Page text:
Here’s what I’ll be presenting Saturday at 1 pm at the 2013 Biomimicry 3.8 Global Summit and Education Conference in Boston. It doesn’t make as much sense without narration, but does feature some pretty pictures!
Photosynthetic Neighborhoods by Henry S. Horn is a piece featured in Princeton’s 2013 Art of Design online gallery. In it, the “artist” – professor emeritus of Ecology and Evolutionary Biology at Princeton – contrasts the cellular cluster of plant leaves with an aerial photo of an American neighborhood. He writes:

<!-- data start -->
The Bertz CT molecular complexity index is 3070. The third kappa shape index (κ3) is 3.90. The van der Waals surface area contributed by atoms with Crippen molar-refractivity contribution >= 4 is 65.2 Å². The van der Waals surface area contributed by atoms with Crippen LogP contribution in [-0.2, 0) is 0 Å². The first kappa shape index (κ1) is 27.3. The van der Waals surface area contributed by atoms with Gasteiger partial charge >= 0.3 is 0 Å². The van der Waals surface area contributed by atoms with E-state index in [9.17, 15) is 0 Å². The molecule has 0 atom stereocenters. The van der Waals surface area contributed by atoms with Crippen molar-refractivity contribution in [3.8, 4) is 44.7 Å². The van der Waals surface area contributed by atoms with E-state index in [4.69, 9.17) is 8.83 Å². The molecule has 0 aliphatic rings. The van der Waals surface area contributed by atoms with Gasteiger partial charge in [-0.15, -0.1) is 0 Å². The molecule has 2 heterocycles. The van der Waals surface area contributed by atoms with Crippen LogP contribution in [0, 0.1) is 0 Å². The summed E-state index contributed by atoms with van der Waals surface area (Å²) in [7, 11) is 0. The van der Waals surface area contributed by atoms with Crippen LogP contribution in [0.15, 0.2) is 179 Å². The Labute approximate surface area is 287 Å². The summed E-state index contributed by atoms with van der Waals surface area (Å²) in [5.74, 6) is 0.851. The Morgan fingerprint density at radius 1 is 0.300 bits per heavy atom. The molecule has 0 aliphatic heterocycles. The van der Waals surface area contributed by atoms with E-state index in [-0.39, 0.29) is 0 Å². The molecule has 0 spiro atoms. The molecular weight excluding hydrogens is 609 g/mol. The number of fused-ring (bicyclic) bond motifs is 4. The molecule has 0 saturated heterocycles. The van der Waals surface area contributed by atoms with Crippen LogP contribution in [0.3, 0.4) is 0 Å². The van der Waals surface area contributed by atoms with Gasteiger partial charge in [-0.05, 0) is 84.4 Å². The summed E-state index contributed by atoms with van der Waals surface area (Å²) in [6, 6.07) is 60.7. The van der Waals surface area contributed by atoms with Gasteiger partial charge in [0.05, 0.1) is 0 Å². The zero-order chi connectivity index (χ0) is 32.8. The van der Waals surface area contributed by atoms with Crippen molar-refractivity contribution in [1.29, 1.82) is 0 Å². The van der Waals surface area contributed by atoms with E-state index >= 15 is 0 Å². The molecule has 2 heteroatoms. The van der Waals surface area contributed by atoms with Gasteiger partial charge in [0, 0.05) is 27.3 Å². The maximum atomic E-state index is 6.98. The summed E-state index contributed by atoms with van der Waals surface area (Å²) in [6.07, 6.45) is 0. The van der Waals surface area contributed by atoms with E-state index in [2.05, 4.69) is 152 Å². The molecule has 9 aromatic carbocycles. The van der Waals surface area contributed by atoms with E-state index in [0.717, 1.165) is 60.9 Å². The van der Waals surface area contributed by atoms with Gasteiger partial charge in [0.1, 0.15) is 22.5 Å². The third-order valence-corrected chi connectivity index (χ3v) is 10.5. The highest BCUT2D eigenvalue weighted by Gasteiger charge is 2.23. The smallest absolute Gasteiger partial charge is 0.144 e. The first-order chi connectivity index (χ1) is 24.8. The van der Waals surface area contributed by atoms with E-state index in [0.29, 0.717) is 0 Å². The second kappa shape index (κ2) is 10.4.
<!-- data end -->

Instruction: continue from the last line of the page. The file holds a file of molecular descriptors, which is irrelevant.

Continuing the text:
Leaves carry out photosynthesis in clusters of cells locally serviced by end-units of pipes hat deliver water and take away sugar. The cells must be within diffusion distance of pores to exchange carbon dioxide and oxygen. Diffusion may set an upper limit on the size of an efficient cluster, and quasi-fractal branching of pipelines may set a lower limit. Accordingly, many species of local woody plants show photosynthetic clusters of approximately uniform size, and these clusters themselves group hierarchically into neighborhoods of successively larger sizes. The photo fields are 4 millimeters wide, except for the aerial photo of human neighborhoods.